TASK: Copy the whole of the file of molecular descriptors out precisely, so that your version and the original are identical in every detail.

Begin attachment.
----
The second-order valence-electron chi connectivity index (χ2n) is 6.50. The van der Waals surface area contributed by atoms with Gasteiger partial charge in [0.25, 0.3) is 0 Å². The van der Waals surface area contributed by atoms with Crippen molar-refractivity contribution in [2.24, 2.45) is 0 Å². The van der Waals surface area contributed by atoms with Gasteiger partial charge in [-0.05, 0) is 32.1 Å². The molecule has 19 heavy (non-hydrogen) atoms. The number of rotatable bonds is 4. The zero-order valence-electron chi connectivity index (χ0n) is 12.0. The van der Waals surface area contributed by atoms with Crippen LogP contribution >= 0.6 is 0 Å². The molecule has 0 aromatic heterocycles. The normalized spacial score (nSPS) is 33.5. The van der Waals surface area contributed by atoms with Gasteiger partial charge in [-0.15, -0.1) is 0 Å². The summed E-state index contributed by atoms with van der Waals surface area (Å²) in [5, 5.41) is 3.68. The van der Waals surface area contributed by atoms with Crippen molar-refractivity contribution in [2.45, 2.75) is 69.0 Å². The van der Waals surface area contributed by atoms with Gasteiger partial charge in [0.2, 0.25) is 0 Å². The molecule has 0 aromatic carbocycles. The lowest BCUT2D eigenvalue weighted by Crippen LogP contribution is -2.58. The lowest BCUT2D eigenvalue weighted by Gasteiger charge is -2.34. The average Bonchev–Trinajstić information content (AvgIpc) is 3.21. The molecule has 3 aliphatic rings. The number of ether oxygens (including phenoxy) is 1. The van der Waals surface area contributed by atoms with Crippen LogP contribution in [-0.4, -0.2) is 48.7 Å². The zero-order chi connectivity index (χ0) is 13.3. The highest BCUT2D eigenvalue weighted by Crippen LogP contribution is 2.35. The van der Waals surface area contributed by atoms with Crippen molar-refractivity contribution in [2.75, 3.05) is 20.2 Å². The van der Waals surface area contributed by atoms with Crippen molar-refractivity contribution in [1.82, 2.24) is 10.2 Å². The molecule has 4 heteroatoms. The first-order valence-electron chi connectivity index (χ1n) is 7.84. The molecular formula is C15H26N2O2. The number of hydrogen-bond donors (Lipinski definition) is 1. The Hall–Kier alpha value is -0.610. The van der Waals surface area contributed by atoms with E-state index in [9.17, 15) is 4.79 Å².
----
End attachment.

The second-order valence-electron chi connectivity index (χ2n) is 6.50. The van der Waals surface area contributed by atoms with Gasteiger partial charge in [0.25, 0.3) is 0 Å². The van der Waals surface area contributed by atoms with Crippen molar-refractivity contribution in [2.24, 2.45) is 0 Å². The van der Waals surface area contributed by atoms with Gasteiger partial charge in [-0.05, 0) is 32.1 Å². The molecule has 19 heavy (non-hydrogen) atoms. The number of rotatable bonds is 4. The zero-order valence-electron chi connectivity index (χ0n) is 12.0. The van der Waals surface area contributed by atoms with Crippen LogP contribution >= 0.6 is 0 Å². The molecule has 0 aromatic heterocycles. The normalized spacial score (nSPS) is 33.5. The van der Waals surface area contributed by atoms with Gasteiger partial charge in [-0.15, -0.1) is 0 Å². The summed E-state index contributed by atoms with van der Waals surface area (Å²) in [5, 5.41) is 3.68. The van der Waals surface area contributed by atoms with Crippen molar-refractivity contribution in [2.45, 2.75) is 69.0 Å². The van der Waals surface area contributed by atoms with Gasteiger partial charge in [0.2, 0.25) is 0 Å². The molecule has 0 aromatic carbocycles. The lowest BCUT2D eigenvalue weighted by Crippen LogP contribution is -2.58. The lowest BCUT2D eigenvalue weighted by Gasteiger charge is -2.34. The average Bonchev–Trinajstić information content (AvgIpc) is 3.21. The molecule has 3 aliphatic rings. The number of ether oxygens (including phenoxy) is 1. The van der Waals surface area contributed by atoms with Crippen LogP contribution in [-0.4, -0.2) is 48.7 Å². The zero-order chi connectivity index (χ0) is 13.3. The highest BCUT2D eigenvalue weighted by Crippen LogP contribution is 2.35. The van der Waals surface area contributed by atoms with Crippen molar-refractivity contribution in [2.75, 3.05) is 20.2 Å². The van der Waals surface area contributed by atoms with Crippen molar-refractivity contribution in [1.82, 2.24) is 10.2 Å². The molecule has 4 heteroatoms. The first-order valence-electron chi connectivity index (χ1n) is 7.84. The molecular formula is C15H26N2O2. The number of hydrogen-bond donors (Lipinski definition) is 1. The Hall–Kier alpha value is -0.610. The van der Waals surface area contributed by atoms with E-state index in [9.17, 15) is 4.79 Å².